Swimming with sharks: SW MEP takes the plunge to support stronger EU finning ban
Thursday, 9 August 2012
While many were profiting from the hot summer weather and taking a dip in the sea, South West MEP Julie Girling instead opted to take a dip in a shark tank at Sealife London Aquarium.
Alongside her fellow Conservative MP and current UK Fisheries Minister Richard Benyon, Mrs Girling took the plunge protected in a net cage to show her support for shark conservation and a Shark Trust initiative calling for the closure of loopholes in the existing EU ban on shark ‘finning’ (the practice of slicing off a shark’s fins and discarding the body at sea). The stunt aims to raise public awareness of the issue ahead of a series of crucial votes to be held in the European Parliament this autumn.
“The European Parliament first called for a strengthened finning ban in 2006,” she said. “After six years of debate, we must take the opportunity we have this autumn to show we have listened to scientists, conservationists, and the public, and insist that sharks are landed with their fins attached."
“Today provided an excellent opportunity to raise awareness of the problem. The European Parliament Fisheries Committee will vote on the issue in September before it is submitted to a vote in plenary in October."
In March this year, the EU Council of Fisheries Ministers adopted a position in favour of a proposal to strengthen the EU finning ban by requiring that all sharks be landed with their ‘fins naturally attached’. The UK championed the proposal with only Spain and Portugal opposing. The European Parliament must now also support the proposal for it to enter into force.
Speaking at the event (see also video below), Ali Hood Director of Conservation for the Shark Trust, said “only two EU member states, Spain and Portugal, continue to remove shark fins at sea and it is time for Europe to bring its regulation in line with other nations who have adopted more effective management regimes.”
Mrs Girling will return the sharks den in September when the Parliament resumes its normal business.
European Commission confirms probe into whether Gibraltar tax regime is state aid
Sunday, 5 August 2012
European Commissioner Joaquin Almunia has this week confirmed that the Commission was looking into Gibraltar’s new corporate tax regime and whether it constitutes a form of state aid not permitted under current European competition laws.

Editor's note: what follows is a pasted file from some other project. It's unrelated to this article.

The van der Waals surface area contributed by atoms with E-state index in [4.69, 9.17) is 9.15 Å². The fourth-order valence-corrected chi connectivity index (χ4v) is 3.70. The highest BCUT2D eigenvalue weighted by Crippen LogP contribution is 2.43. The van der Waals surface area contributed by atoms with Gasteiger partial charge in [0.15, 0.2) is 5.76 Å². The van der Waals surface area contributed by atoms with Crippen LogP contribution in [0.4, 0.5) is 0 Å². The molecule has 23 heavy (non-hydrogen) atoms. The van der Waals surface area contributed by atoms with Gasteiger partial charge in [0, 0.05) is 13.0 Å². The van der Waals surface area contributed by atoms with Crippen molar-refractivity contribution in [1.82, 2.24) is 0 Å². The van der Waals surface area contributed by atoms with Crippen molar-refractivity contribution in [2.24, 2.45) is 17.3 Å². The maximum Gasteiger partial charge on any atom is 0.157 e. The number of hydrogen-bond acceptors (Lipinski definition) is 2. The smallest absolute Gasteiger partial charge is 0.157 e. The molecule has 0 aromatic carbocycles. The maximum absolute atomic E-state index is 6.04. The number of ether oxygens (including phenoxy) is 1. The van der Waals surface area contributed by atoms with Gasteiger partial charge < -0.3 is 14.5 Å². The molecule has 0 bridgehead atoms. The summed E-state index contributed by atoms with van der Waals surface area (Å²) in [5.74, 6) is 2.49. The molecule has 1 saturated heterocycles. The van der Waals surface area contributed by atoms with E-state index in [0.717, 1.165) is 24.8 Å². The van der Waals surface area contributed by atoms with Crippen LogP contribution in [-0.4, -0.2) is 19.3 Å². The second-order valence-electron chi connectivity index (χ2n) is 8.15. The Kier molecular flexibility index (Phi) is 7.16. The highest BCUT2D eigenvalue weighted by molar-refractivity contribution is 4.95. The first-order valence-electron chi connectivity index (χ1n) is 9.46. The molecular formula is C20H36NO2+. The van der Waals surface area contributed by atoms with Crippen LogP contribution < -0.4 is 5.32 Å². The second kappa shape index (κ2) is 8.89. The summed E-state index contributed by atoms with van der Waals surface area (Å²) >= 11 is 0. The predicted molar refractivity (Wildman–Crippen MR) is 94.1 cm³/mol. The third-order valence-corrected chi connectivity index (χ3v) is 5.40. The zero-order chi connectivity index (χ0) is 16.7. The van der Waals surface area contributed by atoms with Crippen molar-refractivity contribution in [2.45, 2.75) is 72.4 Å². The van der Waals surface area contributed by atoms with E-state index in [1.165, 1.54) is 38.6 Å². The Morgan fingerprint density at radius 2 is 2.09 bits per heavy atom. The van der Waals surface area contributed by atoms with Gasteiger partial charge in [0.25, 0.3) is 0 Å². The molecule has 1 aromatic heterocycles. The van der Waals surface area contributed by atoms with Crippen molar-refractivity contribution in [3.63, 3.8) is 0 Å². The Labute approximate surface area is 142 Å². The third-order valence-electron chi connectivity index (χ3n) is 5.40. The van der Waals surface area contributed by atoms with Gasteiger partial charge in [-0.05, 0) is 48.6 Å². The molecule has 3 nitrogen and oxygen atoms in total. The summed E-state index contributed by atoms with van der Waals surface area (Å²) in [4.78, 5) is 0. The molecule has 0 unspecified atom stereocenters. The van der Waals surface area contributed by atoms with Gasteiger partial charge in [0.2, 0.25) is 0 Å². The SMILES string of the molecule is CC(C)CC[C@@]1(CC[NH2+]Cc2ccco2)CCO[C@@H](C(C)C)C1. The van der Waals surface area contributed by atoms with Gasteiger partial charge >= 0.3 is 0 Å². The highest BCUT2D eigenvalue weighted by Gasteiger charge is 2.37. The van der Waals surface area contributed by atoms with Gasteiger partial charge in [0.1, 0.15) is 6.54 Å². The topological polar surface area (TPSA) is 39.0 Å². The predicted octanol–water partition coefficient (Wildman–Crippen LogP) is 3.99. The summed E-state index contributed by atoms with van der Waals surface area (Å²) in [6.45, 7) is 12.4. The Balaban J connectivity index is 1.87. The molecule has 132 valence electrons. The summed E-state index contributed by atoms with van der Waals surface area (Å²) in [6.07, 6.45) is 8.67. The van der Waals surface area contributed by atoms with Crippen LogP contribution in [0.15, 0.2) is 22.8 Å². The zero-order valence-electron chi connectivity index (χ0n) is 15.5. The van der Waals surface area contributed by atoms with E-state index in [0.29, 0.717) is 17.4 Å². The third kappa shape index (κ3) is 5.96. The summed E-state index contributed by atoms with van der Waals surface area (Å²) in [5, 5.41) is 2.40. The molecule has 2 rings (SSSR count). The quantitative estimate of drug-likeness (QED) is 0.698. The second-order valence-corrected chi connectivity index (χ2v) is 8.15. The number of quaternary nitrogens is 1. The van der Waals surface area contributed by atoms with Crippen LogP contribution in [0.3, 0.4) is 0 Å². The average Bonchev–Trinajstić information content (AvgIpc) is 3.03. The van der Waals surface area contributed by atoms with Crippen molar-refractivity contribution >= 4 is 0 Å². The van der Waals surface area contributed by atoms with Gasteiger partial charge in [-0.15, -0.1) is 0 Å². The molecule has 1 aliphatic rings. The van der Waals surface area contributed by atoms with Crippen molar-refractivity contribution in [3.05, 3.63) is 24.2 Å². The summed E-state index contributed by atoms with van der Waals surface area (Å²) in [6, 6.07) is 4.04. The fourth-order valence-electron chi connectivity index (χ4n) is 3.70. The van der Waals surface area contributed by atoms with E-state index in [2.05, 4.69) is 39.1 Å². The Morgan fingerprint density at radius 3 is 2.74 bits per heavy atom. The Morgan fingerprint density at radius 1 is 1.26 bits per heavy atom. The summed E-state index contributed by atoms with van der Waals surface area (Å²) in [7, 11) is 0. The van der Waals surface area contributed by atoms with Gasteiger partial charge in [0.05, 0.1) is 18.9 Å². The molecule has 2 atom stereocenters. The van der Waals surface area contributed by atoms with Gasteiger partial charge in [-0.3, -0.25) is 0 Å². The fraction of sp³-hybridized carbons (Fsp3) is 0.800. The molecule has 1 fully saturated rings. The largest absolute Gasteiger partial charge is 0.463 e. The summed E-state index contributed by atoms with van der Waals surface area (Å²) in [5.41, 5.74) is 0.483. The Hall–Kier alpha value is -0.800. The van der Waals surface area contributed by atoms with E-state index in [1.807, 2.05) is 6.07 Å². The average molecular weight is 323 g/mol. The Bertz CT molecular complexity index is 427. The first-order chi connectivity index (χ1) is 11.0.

In his reply of 30 July, Commissioner Almunia said that “As Gibraltar's proposed tax reform notified to the Commission in 2002 was never put into effect, the Court's judgement did not require any particular action, either from the Commission or from Gibraltar's Government.”
“However,” he continued, “the Commission is currently examining the compliance of Gibraltar's new corporate tax reform, introduced in 2011, with EU State aid rules in light of the recent Court judgement.”
The UK and Gibraltar Government were reportedly informed of this investigation several weeks ago but it was not publicly confirmed until now. Initially it is being handled by civil servants in the Competition directorate in Brussels and is a preliminary step aimed at gathering information from the authorities in Gibraltar. Depending on what they find at this stage, a decision will be made whether or not to open a formal state aid investigation.
Responding to this news, a spokesman for No.6 Convent Place told the Gibraltar Chronicle that “The Gibraltar Government is compiling the data necessary to provide a full response […] We are fully confident that the new Income Tax Act complies with all EU laws.”
Hailing from the truly beautiful South West region of the UK, Andrew now works in Brussels and is a UK passport holder, European citizen, and a twice employee at the European Parliament.
While the EU in its current form is far from perfect, he is nonetheless firmly of the belief that the UK's prosperity and place in the world is best served as a member state and not as an isolated bystander.
Since October 2009, this blog seeks to document the work that our region's MEPs do for us in Brussels. As such, predictably, it rarely features UKIP.